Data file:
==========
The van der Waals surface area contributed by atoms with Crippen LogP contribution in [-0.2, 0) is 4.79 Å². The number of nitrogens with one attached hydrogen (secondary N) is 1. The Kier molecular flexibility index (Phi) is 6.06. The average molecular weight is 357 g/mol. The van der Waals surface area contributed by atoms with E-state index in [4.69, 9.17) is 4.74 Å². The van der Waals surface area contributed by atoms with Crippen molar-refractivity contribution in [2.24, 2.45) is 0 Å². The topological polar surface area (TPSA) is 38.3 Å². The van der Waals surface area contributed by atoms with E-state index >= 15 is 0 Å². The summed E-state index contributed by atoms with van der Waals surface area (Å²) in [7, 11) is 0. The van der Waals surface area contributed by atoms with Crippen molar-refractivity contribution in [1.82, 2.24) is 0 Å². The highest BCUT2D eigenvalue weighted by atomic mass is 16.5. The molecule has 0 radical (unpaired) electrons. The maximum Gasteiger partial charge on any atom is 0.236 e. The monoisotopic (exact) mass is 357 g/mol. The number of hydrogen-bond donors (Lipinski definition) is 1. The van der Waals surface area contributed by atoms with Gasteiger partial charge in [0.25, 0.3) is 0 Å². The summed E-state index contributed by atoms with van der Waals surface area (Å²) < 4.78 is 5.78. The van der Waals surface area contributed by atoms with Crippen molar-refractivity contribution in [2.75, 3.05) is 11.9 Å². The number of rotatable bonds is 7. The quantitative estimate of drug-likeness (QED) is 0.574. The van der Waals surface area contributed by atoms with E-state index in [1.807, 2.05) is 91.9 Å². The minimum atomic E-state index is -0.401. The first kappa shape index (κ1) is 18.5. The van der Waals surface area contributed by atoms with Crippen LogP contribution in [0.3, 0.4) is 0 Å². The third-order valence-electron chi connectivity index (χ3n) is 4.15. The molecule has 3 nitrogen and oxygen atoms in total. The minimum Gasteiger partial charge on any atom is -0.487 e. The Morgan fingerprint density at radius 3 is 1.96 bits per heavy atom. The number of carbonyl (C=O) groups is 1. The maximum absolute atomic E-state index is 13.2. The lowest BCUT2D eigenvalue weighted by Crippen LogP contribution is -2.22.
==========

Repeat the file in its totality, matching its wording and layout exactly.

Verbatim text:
The van der Waals surface area contributed by atoms with Crippen LogP contribution in [-0.2, 0) is 4.79 Å². The number of nitrogens with one attached hydrogen (secondary N) is 1. The Kier molecular flexibility index (Phi) is 6.06. The average molecular weight is 357 g/mol. The van der Waals surface area contributed by atoms with E-state index in [4.69, 9.17) is 4.74 Å². The van der Waals surface area contributed by atoms with Crippen molar-refractivity contribution in [2.24, 2.45) is 0 Å². The topological polar surface area (TPSA) is 38.3 Å². The van der Waals surface area contributed by atoms with E-state index >= 15 is 0 Å². The summed E-state index contributed by atoms with van der Waals surface area (Å²) in [7, 11) is 0. The van der Waals surface area contributed by atoms with Crippen molar-refractivity contribution in [1.82, 2.24) is 0 Å². The highest BCUT2D eigenvalue weighted by atomic mass is 16.5. The molecule has 0 radical (unpaired) electrons. The maximum Gasteiger partial charge on any atom is 0.236 e. The monoisotopic (exact) mass is 357 g/mol. The number of hydrogen-bond donors (Lipinski definition) is 1. The van der Waals surface area contributed by atoms with Gasteiger partial charge in [0.25, 0.3) is 0 Å². The summed E-state index contributed by atoms with van der Waals surface area (Å²) < 4.78 is 5.78. The van der Waals surface area contributed by atoms with Crippen molar-refractivity contribution in [2.75, 3.05) is 11.9 Å². The number of rotatable bonds is 7. The quantitative estimate of drug-likeness (QED) is 0.574. The van der Waals surface area contributed by atoms with E-state index in [1.807, 2.05) is 91.9 Å². The minimum atomic E-state index is -0.401. The first kappa shape index (κ1) is 18.5. The van der Waals surface area contributed by atoms with Crippen LogP contribution in [0.3, 0.4) is 0 Å². The third-order valence-electron chi connectivity index (χ3n) is 4.15. The molecule has 3 nitrogen and oxygen atoms in total. The minimum Gasteiger partial charge on any atom is -0.487 e. The Morgan fingerprint density at radius 3 is 1.96 bits per heavy atom. The number of carbonyl (C=O) groups is 1. The maximum absolute atomic E-state index is 13.2. The lowest BCUT2D eigenvalue weighted by Crippen LogP contribution is -2.22.